S-Space College of Natural Sciences (자연과학대학) Dept. of Biological Sciences (생명과학부) Theses (Ph.D. / Sc.D._생명과학부)
A Study on the Role of Arabidopsis Histone Acetyltransferase HAG1 in Developmental Transition and Plant Cell Totipotency
애기장대 히스톤 아세틸화 효소 HAG1의 발달전이 및 식물세포 전형성능 관련 기능에 대한 연구
- 자연과학대학 생명과학부
- Issue Date
- 서울대학교 대학원
- HAG1; callus; de novo shoot regeneration; histone acetylation; Juvenile-to-adult transition
- 학위논문 (박사)-- 서울대학교 대학원 : 생명과학부, 2016. 8. 노유선.
- Every cell in an organism carries an identical genome. However, multicellular eukaryotes are composed of different cell types that show different morphology and carry out diverse functions. Each cell types are characterized by distinct gene expression patterns that are generated during development and stably maintained. The main mechanism by which the information stored in the genome can be selectively controlled is based on epigenetics. Epigenetic regulation is referred to the stable control of gene expression caused by mechanisms that are not dependent on underlying DNA sequence. Epigenetic mechanisms include DNA methylation, chromatin remodeling by ATP-dependent remodelers or histone modifications, nuclear positioning, histone variant incorporation, and regulation by noncoding RNAs.
Histone acetylation is an epigenetic modification associated with euchromatin and is catalyzed by histone acetyltransferases (HATs). HATs transfer the acetyl group from acetyl-CoA to lysine residues within the N-terminal histone tails. The negative charge of the acetyl group (CH3COO-) neutralizes the positive charges of histones, reducing their affinity to negatively charged DNA. This renders DNA more accessible to the transcriptional machinery or generates binding sites for acetyl lysine-binding proteins to spread the modification, leading to transcriptional activation.
In this study, I address two distinct roles HAG1/AtGCN5, a member of the Arabidopsis Gcn5-related N-acetyltransferase (GNAT) family of HATs. In the first part, I show that the HAG1 and PRZ1/ADA2b-containing SAGA-like histone acetyltransferase (HAT) complex controls the juvenile-to-adult phase transition. In Arabidopsis, vegetative phase transitions are regulated by SQUAMOSA PROMOTER BINDING PROTEIN-LIKE (SPL) factors that are post-transcriptionally regulated by miR156 in an age-dependent manner. I demonstrate that HAG1 and PRZ1 directly controls the transcription of SPLs by catalyzing H3Ac of their chromatin, and thus determines the time for juvenile-to-adult phase transition. Furthermore, this epigenetic mechanism is also crucial for miR156-independent induction of SPLs and acceleration of phase transition by light and photoperiod or during post-embryonic growth.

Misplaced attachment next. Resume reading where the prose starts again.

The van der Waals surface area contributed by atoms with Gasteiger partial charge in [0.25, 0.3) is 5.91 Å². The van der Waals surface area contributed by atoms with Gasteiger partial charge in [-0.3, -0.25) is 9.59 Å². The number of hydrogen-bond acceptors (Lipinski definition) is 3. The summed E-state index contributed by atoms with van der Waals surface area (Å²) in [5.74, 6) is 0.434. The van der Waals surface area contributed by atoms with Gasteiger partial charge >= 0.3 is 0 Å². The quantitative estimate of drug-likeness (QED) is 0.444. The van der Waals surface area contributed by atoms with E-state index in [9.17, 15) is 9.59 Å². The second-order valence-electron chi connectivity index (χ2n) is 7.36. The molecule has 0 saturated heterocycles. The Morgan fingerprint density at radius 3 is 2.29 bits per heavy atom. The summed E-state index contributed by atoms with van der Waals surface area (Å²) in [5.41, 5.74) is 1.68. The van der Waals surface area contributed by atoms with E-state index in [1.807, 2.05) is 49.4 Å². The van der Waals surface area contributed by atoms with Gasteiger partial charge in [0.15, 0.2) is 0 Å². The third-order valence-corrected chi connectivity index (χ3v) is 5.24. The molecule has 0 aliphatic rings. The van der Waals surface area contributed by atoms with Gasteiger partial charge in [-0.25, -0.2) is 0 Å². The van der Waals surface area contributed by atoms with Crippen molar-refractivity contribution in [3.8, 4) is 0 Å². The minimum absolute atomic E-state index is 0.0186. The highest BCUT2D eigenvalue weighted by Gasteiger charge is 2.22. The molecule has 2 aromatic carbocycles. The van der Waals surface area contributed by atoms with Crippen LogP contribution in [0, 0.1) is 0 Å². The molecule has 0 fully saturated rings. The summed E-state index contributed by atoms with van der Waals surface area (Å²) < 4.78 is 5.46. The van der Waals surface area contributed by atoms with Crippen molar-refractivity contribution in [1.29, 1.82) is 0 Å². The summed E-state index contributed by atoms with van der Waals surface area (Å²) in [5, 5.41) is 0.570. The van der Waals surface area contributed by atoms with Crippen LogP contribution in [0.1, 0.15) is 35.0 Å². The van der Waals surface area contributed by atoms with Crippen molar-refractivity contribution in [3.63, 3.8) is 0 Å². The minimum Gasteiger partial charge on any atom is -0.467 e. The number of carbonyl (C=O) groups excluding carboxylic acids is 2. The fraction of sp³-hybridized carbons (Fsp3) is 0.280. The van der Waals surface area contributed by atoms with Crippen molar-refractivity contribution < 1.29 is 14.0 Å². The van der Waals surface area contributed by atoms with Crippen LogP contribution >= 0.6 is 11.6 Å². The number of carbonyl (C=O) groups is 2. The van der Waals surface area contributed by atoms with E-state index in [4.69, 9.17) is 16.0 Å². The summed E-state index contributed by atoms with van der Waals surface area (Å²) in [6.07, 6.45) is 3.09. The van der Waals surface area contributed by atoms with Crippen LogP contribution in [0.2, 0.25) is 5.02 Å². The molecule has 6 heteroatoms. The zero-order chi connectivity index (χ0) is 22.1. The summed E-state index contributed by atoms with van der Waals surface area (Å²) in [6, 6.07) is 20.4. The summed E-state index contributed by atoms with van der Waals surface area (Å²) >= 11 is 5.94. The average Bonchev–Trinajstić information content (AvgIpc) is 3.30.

In the second part, I address the role of HAG1 in the acquisition of pluripotency in callus during de novo organogenesis. For decades, callus was considered as an unorganized mass of undifferentiated cells. However, recent studies have provided evidences that callus is formed by the proliferation of a subset of existing stem cell-like pericycle cells adjacent to the xylem poles. These studies have also shown that callus cells have gene-expression profiles similar to those of root primordia. I demonstrate that HAG1 protein is induced in developing calli and plays a pivotal role in the activation of root meristem genes. Upon callus induction, histone acetylation at the root meristem genes, namely WOX5/WOX14, SCARECROW (SCR), PLETHORA 1 (PLT1), and PLT2, is increased in a HAG1-dependent manner. This allows a high transcriptional output of the root meristem genes, and then the transcription factors encoded by the root meristem genes act as potency factors conferring competence for regeneration that is necessary for de novo shoot formation.